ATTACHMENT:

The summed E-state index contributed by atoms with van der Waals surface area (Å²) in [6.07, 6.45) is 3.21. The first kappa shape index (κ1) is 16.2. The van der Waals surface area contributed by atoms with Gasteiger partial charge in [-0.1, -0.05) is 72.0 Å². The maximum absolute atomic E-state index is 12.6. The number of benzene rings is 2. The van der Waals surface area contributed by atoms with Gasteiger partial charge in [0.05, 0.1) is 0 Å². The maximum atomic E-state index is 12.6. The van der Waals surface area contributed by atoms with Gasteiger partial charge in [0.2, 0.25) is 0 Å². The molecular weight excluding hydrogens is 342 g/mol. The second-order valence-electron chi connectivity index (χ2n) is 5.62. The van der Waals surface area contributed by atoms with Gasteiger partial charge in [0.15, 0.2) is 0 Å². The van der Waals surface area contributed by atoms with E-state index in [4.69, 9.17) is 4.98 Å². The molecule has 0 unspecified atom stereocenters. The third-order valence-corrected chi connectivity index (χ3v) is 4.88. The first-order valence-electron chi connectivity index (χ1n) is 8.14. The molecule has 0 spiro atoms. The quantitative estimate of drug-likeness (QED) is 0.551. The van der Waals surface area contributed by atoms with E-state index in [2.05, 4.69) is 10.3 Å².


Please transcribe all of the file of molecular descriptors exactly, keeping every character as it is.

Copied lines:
The summed E-state index contributed by atoms with van der Waals surface area (Å²) in [6.07, 6.45) is 3.21. The first kappa shape index (κ1) is 16.2. The van der Waals surface area contributed by atoms with Gasteiger partial charge in [-0.1, -0.05) is 72.0 Å². The maximum absolute atomic E-state index is 12.6. The number of benzene rings is 2. The van der Waals surface area contributed by atoms with Gasteiger partial charge in [0.05, 0.1) is 0 Å². The maximum atomic E-state index is 12.6. The van der Waals surface area contributed by atoms with Gasteiger partial charge in [0.2, 0.25) is 0 Å². The molecular weight excluding hydrogens is 342 g/mol. The second-order valence-electron chi connectivity index (χ2n) is 5.62. The van der Waals surface area contributed by atoms with Gasteiger partial charge in [0.15, 0.2) is 0 Å². The van der Waals surface area contributed by atoms with E-state index in [4.69, 9.17) is 4.98 Å². The molecule has 0 unspecified atom stereocenters. The third-order valence-corrected chi connectivity index (χ3v) is 4.88. The first-order valence-electron chi connectivity index (χ1n) is 8.14. The molecule has 0 spiro atoms. The quantitative estimate of drug-likeness (QED) is 0.551. The van der Waals surface area contributed by atoms with E-state index in [2.05, 4.69) is 10.3 Å².